BOTTLE OF WINE, FRUIT OF THE VINE – Marilyn Armstrong

Tom Paxton – “Bottle of Wine”


I’ve been a Tom Paxton fan forever. He may be one of the greatest writers and singers of folks songs. Ever. He is 80 now, still performing, still living on Long Island in New York.

May you live forever, Tom Paxton! You bring my youth back to me!

WHILE I WORE MY PANOPLY, THE CANOPY COLLAPSED – Marilyn Armstrong

RDP for Sunday – Panoply


So there I was, sitting in the pouring rain in my panoply which was becoming rapidly rusty. Searching, was I, for somewhere to hide from the infinite wetness pouring from on high.

Suddenly, there appeared before me (oh snap!) a canopy to cover my panoply! It was a freaking miracle. Until the canopy collapsed atop my panoply.  It was, as someone recently pointed out, WET, as in containing a lot of water.

And now, someone is going to have to polish my panoply or never again will it shine in the glinting sunlight of the medieval lists.

Lists? What lists? Do I have to sign something?

RAGE AND HELPLESSNESS – Marilyn Armstrong

FOWC with Fandango — Number

I woke up this morning in a rage at my father, but really, at all the men in my life who have taken so much and given back so little. In all these years of living, how could I let so many numbers of years travel by while I failed to realize the amount of anger I’ve accumulated?

And how did I fail to realize how helpless I have felt through all these years?

Goes to show you — just when you think you are over the hump, there’s another hill right in front of you.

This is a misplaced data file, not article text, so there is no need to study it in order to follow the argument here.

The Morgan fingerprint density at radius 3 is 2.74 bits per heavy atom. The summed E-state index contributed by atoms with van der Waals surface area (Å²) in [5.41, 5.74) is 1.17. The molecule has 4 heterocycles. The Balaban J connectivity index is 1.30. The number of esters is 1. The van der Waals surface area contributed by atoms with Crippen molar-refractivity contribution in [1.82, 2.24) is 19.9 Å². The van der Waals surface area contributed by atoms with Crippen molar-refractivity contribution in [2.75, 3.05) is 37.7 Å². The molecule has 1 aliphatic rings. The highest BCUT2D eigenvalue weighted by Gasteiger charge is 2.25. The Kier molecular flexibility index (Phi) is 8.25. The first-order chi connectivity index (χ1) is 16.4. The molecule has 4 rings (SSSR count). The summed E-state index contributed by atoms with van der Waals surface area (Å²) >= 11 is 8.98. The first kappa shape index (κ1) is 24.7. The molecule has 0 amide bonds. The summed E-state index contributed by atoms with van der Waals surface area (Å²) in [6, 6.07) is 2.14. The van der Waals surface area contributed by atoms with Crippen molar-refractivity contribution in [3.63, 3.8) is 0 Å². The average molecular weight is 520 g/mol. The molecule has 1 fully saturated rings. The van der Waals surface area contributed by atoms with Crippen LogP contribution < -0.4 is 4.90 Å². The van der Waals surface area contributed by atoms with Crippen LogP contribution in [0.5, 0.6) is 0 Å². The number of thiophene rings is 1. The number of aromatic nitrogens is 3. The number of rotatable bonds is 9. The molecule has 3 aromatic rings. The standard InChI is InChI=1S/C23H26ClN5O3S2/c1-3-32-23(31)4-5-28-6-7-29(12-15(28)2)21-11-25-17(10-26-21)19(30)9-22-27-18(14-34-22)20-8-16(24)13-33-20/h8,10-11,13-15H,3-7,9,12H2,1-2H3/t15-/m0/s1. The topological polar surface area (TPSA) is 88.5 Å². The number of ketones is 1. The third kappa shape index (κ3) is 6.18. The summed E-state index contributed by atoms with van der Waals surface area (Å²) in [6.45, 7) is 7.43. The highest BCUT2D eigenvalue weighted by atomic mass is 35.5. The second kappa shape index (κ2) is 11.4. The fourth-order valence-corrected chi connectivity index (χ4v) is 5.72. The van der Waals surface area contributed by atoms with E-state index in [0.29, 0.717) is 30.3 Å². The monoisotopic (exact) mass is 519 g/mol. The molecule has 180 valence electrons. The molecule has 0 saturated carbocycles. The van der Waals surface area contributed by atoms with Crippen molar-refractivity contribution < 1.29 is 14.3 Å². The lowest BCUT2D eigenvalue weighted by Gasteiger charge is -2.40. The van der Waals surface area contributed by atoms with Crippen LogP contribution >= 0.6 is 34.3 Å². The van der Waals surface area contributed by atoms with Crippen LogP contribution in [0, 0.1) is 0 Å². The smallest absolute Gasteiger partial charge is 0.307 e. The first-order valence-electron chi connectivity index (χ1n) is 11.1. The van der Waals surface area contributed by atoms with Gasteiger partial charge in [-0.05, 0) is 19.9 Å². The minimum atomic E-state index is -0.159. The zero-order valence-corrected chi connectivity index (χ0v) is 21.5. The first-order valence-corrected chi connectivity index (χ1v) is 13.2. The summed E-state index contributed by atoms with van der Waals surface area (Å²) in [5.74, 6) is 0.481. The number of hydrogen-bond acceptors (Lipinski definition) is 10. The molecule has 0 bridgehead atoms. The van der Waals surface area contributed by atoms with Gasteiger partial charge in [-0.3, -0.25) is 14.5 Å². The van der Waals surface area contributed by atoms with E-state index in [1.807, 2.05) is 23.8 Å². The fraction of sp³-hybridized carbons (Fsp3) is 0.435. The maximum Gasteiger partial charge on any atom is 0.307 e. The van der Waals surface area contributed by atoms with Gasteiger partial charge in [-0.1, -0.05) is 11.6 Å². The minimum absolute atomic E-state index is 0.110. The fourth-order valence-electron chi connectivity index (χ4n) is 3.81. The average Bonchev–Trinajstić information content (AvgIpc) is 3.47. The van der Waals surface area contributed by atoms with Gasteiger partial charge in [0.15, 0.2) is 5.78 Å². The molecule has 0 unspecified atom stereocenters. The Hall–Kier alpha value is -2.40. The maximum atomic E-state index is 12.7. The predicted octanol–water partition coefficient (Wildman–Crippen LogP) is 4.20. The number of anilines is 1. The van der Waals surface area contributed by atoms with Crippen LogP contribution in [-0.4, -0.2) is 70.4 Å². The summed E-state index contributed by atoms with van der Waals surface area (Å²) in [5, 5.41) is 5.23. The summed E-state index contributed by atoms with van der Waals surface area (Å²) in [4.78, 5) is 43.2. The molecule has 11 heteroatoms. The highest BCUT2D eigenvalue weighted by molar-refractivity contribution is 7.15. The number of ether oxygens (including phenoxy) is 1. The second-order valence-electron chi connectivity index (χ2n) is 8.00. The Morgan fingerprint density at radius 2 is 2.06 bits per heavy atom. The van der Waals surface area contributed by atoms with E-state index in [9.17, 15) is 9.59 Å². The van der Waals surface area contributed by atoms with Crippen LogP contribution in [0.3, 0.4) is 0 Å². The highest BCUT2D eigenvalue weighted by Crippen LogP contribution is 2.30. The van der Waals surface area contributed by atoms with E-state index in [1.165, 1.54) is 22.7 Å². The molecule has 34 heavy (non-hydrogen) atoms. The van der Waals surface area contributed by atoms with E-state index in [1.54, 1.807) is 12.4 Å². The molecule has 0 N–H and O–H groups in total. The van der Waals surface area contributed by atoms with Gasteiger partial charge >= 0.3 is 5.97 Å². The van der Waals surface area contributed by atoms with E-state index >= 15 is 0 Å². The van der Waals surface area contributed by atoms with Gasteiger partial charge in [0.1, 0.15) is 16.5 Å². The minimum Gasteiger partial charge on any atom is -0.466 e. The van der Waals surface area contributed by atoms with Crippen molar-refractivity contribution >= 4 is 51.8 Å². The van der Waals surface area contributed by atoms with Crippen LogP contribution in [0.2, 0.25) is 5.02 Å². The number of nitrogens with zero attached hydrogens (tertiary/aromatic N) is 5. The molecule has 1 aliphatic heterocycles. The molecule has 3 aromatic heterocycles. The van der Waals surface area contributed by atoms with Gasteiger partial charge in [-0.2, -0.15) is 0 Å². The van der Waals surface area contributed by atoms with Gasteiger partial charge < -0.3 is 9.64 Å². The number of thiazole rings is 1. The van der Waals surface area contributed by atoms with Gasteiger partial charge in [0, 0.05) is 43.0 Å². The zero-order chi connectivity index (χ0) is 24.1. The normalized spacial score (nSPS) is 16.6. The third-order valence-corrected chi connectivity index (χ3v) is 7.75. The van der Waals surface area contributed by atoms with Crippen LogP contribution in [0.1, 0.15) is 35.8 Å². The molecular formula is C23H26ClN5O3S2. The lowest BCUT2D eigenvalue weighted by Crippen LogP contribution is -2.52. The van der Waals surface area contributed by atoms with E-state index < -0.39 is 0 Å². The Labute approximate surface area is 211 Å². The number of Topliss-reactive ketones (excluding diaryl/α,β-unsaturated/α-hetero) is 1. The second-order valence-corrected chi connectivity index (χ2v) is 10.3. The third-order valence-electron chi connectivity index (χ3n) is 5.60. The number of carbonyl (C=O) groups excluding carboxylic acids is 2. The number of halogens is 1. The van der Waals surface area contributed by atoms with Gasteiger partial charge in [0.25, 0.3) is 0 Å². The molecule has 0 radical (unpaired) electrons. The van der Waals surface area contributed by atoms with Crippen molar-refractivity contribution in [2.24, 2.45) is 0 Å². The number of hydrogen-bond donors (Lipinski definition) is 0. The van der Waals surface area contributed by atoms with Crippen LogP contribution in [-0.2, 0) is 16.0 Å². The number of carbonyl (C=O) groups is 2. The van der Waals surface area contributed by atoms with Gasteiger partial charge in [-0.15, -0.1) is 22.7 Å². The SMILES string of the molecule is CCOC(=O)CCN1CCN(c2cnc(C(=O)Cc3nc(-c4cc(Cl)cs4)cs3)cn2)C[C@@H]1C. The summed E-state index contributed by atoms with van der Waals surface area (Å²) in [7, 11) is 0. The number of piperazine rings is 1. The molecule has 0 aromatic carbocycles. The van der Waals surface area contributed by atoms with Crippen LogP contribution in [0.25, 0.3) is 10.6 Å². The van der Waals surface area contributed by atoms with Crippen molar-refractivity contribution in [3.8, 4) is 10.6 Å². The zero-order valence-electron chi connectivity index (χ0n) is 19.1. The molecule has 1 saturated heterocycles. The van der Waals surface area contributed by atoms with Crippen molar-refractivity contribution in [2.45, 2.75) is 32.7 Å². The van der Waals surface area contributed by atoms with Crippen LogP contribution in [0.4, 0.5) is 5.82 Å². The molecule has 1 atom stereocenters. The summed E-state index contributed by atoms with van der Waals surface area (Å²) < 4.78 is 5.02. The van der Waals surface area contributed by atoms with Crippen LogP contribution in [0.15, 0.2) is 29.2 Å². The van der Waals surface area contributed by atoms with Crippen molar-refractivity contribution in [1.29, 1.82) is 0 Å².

I think the hills are never done.

PORT OUT, STARBOARD HOME – Marilyn Armstrong

RDP Saturday – POSH

That was the way to travel. Port outboard, starboard on the way home. POSH – the comfortable way to travel aboard a steamship. Now, it means something else. Elegant or fancy. Even “dressed up.”

titanicstory.com

But once, it meant how you chose the best room on the steamship carrying you on your worldwide travels.

I would like to travel POSH, wouldn’t you?


Just one addition:

Once upon a time, there was a great sea captain. Every morning, before he talked to his crew, he went to his safe, took out an envelope. He then read its contents, nodded, and moved on with his day. He never told anyone what was in that envelope (or the safe).

Not surprisingly, after his death, everyone wanted to know what was in the envelope.

It was opened. It read:


PORT = LEFT


I was always taught by people I knew who sailed that the most comfortable cabins were always “port out, starboard home.” I never met a sea-going person who did not know this. It has to do with how the ship takes oncoming waves or the position of the sun on the deck of the ship. Only the wealthy could afford two separate cabins, one for outward bound and the other heading for home.

What do dictionaries on the Internet know about the seas? Not much!

A TIME-WARPED GUEST – Marilyn Armstrong

CELEBRATING THE FAMILY WE NEVER MET


You just can’t trust a time portal. As soon as you think you can relax, eat a little dinner, another old family member drops by. Or, rather pops up.

“So,” says Uncle Shmuel, who has appeared out of nowhere and now miraculously speaks vernacular American English — albeit with a heavy Yiddish accent. “Nice place you got here. I see you keep your animals in your house. That one there sounds like a pig but looks like a dog.”

“They are our pets, Uncle Shmuel. The oinker is Nan. She just makes that sound. She’s kind of old. I think that’s the dog equivalent of ‘oy’.”

“Pets, shmets. Animals. In the house. What’s next? Toilets? Never mind, your life, your choice. Oy.”

“Can I give you something to eat? Tea? Coffee? Cake? If we don’t have it, I can go out and buy some.”

“Are you Kosher?”